When Should I be Concerned About a Mole?

You may get regular mammograms, if you’re a woman, to check for breast cancer, or a regular digital exam or PSA test, if you’re a man, to check for prostate cancer. You may have given up — or entirely avoided — cigarettes to minimize your risk for lung cancer.

Though breast, lung, and prostate cancers can be deadly and are fairly common, they aren’t the most common cancer in the United States, by far. That distinction belongs to skin cancer; more than 3 million people in the US are diagnosed with skin cancer each year. And the statistics get worse each year.

The expert dermatologists and skin specialists at Specialists in Dermatology — located in Houston, Texas, and The Woodlands, Texas —  are experts at detecting and treating skin cancer. Skin cancer is most common in sun-exposed areas of your body, but some skin cancers aren’t directly related to the sun. 

That’s why we strongly urge you to keep track of your moles for any changes that could be an early sign of skin cancer. In between your yearly skin-cancer screenings, here’s what you should know about your moles:  

Your moles shouldn’t change (much)

Moles are a “normal” skin abnormality that occur when too many melanocytes (i.e., the cells that give your skin its color) clump together. Also called a “nevus” (or “nevi” for more than one,) moles tend to be darker than your normal skin. Normal moles have just one color, such as:

As you age, your moles may become lumpier or slightly larger over a long period of time. They may also sprout hairs. Although these changes aren’t attractive, they’re just part of the normal progression of a mole.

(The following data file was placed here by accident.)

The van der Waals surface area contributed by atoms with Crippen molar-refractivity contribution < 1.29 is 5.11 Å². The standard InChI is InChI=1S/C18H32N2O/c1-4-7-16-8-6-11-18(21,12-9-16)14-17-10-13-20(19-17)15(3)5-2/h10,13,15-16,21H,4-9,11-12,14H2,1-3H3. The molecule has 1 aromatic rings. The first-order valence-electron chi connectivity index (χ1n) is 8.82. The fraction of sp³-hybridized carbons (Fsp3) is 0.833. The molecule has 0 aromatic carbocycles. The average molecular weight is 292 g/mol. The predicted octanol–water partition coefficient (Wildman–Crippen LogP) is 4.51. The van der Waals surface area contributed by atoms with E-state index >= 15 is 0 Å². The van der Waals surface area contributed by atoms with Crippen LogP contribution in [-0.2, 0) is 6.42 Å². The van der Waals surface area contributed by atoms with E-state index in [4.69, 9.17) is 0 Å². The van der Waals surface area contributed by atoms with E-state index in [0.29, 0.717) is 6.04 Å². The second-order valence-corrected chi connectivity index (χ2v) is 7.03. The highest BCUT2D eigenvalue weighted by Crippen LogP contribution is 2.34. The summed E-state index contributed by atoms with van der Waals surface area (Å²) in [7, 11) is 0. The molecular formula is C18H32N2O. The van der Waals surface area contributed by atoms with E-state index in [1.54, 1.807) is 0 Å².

If you’ve had the same moles for years, they’re regularly shaped, they’re each smaller than the diameter of a pencil eraser, and they haven’t changed much at all, you probably shouldn’t worry. However, if you’re concerned, get a baseline skin-cancer screening so that you know that the moles you currently have are benign.

Screenings keep track of your moles

Annual skin-cancer screenings help you keep track of your moles over time. The more moles you have, the more likely you are to develop skin cancer. You’re also at greater risk for skin cancer if you had congenital nevi, that is, moles that were present at birth.

Your dermatologist checks areas of your skin where you might not think to look to make sure you don’t have any dysplastic moles, which are abnormal moles that sometimes develop into skin cancers. They can even appear in areas that were never exposed to sun, such as in your genital folds.

Changing moles are worrisome

If new moles appear between your skin-cancer screenings or if your moles are changing or evolving, they could be cause for concern. Worrisome changes that could be a sign of melanoma, which is the most deadly form of skin cancer, include:

Your mole spreads or gets bigger

Benign moles are very slow-growing. You may not even notice that it’s gotten bigger until you notice the change in an old photograph.

Dysplastic moles may spread past their borders, developing a scalloped or asymmetric appearance.  A mole that grows quickly or  becomes larger than a pencil eraser should be evaluated by a dermatologist.

Your mole starts to itch or bleed

Moles shouldn’t cause any symptoms at all. Call your dermatologist if your mole bleeds, itches, oozes, or feels tender or painful. 

Your mole is asymmetric

Though an aging mole may look a little lumpier than it did when you were younger, the two halves should still more or less match. If one side of your mole is significantly larger than the other, or is a different shape, contact your dermatologist.

Your mole is multicolored

Benign moles are one color, with slight variations in tone. Contact your dermatologist if your mole develops multiple shades or colors, such as:

An easy way to remember changes in a mole that needs attention from a dermatologist is the mnemonic ABCDE: Asymmetry, Borders, Color, Diameter, Evolving. Also remember that moles that have symptoms, such as pain or bleeding, must be looked at right away.

If you do have a dysplastic mole, your dermatologist can remove it in the office so that you don’t have to worry about it anymore. In fact, even if your mole is normal, if you don’t like the way it looks, we can remove it for you. 

Find out more about your moles and the changes you need to look out for by booking a mole evaluation today. Phone the Specialists in Dermatology office nearest you today, or fill out our convenient online scheduling form.

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